Miller's lawyer is Rena Lindevaldsen. She says she hasn't heard from her client in months and doesn't know where she is. And she told the state Supreme Court that a Vermont trial judge was wrong to award custody to Miller's former partner.

(Lindevaldsen) You're switching from the first time anywhere in this nation from a fit biological parent that individual's child and switching to somebody who has been declared to be a parent who is not that child's biological or adoptive parent.

But associate Justice John Dooley challenged the lawyer on a number of points. First, Dooley asked: what about men whose children were conceived through reproductive technologies."

(Dooley) "So I take it your position would be the same to a father, to a husband, for whose spouse was impregnated by artificial insemination - he could not ask for custody in a proceeding if they went through a divorce? Is that right?"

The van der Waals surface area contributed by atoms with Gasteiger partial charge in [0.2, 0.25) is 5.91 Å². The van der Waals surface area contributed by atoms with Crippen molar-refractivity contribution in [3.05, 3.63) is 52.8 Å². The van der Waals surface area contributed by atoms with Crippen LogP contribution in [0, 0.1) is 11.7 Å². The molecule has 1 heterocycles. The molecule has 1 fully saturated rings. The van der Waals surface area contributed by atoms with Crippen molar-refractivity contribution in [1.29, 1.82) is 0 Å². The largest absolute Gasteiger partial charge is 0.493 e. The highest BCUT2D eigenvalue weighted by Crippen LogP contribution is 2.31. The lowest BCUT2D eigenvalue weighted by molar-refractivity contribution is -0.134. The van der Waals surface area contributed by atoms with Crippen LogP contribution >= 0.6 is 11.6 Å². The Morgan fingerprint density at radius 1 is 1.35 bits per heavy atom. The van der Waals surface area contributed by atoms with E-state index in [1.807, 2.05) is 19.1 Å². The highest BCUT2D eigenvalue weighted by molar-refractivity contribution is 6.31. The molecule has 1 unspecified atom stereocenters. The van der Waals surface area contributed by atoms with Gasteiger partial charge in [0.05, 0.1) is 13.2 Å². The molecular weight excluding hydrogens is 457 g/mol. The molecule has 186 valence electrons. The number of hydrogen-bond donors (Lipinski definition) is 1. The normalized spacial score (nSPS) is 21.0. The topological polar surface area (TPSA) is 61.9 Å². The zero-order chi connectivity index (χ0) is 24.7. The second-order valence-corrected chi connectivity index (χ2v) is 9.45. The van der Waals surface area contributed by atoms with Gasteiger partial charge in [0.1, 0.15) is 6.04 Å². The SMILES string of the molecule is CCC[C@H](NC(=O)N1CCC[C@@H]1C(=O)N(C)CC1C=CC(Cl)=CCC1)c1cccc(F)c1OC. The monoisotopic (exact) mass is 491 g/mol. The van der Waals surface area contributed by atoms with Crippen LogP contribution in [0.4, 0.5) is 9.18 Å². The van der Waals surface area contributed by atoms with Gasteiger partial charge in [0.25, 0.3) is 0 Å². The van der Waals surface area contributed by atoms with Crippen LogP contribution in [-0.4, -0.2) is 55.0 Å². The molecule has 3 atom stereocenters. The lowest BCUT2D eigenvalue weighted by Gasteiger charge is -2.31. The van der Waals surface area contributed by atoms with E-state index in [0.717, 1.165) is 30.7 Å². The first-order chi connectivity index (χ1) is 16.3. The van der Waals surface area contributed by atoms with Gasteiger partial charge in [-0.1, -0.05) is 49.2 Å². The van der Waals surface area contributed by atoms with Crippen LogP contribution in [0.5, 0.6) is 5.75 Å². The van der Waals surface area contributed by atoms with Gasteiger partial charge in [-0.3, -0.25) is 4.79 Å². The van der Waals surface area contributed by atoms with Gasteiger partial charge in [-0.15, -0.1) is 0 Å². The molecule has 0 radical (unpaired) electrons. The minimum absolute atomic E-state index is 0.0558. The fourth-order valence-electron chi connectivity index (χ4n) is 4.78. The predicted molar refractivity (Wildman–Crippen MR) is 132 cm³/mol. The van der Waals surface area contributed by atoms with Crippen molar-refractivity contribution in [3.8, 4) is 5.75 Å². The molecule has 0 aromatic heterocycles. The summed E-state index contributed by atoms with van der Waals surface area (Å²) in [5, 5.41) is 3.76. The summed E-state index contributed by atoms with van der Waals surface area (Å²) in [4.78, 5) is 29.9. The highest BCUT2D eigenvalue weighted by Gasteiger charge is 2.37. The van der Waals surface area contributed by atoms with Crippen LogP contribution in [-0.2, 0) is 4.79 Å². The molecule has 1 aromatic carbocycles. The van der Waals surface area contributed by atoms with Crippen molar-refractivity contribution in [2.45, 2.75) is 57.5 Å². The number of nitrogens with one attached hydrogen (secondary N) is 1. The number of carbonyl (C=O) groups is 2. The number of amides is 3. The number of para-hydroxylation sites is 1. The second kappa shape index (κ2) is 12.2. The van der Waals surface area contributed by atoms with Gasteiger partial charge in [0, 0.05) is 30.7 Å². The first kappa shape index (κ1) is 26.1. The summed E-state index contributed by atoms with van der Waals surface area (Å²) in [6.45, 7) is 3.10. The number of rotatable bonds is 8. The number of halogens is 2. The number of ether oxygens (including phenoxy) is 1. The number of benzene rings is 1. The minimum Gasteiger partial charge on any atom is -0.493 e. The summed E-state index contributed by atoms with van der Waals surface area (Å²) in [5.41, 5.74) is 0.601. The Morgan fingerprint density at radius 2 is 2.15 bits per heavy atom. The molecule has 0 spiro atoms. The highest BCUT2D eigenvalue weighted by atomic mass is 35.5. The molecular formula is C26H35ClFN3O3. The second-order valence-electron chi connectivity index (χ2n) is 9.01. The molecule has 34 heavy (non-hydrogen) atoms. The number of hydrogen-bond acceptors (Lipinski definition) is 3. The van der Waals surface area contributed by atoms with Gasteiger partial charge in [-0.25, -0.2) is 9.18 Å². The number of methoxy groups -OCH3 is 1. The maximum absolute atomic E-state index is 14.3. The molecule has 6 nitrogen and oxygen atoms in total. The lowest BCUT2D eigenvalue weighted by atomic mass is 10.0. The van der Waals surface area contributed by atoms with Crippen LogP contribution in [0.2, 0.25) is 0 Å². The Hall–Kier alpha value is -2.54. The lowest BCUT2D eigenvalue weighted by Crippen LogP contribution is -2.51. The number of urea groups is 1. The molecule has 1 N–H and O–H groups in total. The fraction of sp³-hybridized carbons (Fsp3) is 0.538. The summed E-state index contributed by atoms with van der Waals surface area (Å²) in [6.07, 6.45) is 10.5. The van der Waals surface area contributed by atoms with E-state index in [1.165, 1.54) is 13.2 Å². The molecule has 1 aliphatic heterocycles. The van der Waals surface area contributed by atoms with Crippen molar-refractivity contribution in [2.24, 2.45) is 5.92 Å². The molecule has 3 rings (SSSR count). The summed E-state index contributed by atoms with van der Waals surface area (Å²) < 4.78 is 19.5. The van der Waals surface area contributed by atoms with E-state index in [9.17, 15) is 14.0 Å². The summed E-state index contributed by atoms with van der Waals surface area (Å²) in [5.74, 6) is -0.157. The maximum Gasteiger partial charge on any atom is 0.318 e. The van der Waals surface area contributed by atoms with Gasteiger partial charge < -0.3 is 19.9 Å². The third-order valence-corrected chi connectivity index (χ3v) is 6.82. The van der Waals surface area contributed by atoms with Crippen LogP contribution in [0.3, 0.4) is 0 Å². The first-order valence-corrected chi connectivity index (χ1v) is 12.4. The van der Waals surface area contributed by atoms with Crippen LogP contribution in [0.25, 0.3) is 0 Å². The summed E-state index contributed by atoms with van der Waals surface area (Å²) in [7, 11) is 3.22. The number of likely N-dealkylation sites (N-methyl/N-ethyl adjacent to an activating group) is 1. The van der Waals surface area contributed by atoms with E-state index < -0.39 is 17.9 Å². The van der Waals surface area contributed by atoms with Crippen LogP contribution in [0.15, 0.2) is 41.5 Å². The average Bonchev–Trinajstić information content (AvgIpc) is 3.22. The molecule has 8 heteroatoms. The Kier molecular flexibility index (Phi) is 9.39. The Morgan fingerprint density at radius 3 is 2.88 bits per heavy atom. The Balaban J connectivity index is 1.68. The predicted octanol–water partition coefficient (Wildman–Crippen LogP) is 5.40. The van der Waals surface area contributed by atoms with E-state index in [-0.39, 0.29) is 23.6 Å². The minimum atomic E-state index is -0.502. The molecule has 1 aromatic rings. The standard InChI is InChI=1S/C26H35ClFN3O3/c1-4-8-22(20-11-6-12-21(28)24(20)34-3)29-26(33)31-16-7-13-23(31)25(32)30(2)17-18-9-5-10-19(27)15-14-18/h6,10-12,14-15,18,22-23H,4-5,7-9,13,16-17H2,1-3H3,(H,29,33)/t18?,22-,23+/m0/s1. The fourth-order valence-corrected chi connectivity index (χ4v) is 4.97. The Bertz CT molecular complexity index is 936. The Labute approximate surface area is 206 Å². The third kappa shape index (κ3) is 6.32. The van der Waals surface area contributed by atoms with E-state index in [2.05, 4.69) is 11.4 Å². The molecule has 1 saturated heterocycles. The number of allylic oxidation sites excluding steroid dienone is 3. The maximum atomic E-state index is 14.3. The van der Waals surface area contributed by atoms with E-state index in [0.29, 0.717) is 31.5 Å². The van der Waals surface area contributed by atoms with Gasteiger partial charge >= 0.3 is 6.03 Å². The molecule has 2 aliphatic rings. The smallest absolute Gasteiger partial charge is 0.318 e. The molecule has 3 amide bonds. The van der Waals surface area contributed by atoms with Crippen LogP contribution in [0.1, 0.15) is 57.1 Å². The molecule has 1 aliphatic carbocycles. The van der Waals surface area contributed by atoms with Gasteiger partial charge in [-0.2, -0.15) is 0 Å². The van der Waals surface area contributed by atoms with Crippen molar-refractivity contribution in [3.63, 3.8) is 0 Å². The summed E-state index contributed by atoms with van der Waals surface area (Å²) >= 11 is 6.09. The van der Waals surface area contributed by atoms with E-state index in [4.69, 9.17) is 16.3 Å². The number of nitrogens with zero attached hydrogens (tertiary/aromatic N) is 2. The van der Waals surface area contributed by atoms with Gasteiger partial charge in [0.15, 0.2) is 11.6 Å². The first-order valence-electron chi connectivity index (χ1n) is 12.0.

(Lindevaldsen) "Unless of course he adopted the child in the meantime."

But Dooley said because the couple had been joined in a Vermont civil union the child did not have to be adopted in order for Jenkins to be considered a legal parent.

Then Chief Justice Paul Reiber weighed in. Reiber brought up the issue of Lisa Miller's contempt of court citations. The Virginia woman faces arrest because she defied a court order and disappeared with the child.

(Reiber) "You said a few moments ago that your client, your referred to her as a ‘fit parent." Hasn't she had seven or eight contempt orders issued against her?"

Even though Miller has been cited for contempt multiple times and ultimately kidnapped her daughter and fled the country, Lindevaldsen and the Liberty Counsel think she is the "fit parent" who deserves sole custody ... simply because Janet Jenkins is gay.

Right Wing Leftovers

  • I have no idea what "Freedom Fest 2010" is supposed to be, but it is sponsored by the ACLJ and being headlined by Sarah Palin.
  • Someone just gave Cindy Jacobs $15,000 to continue her prophetic intercession.  Really?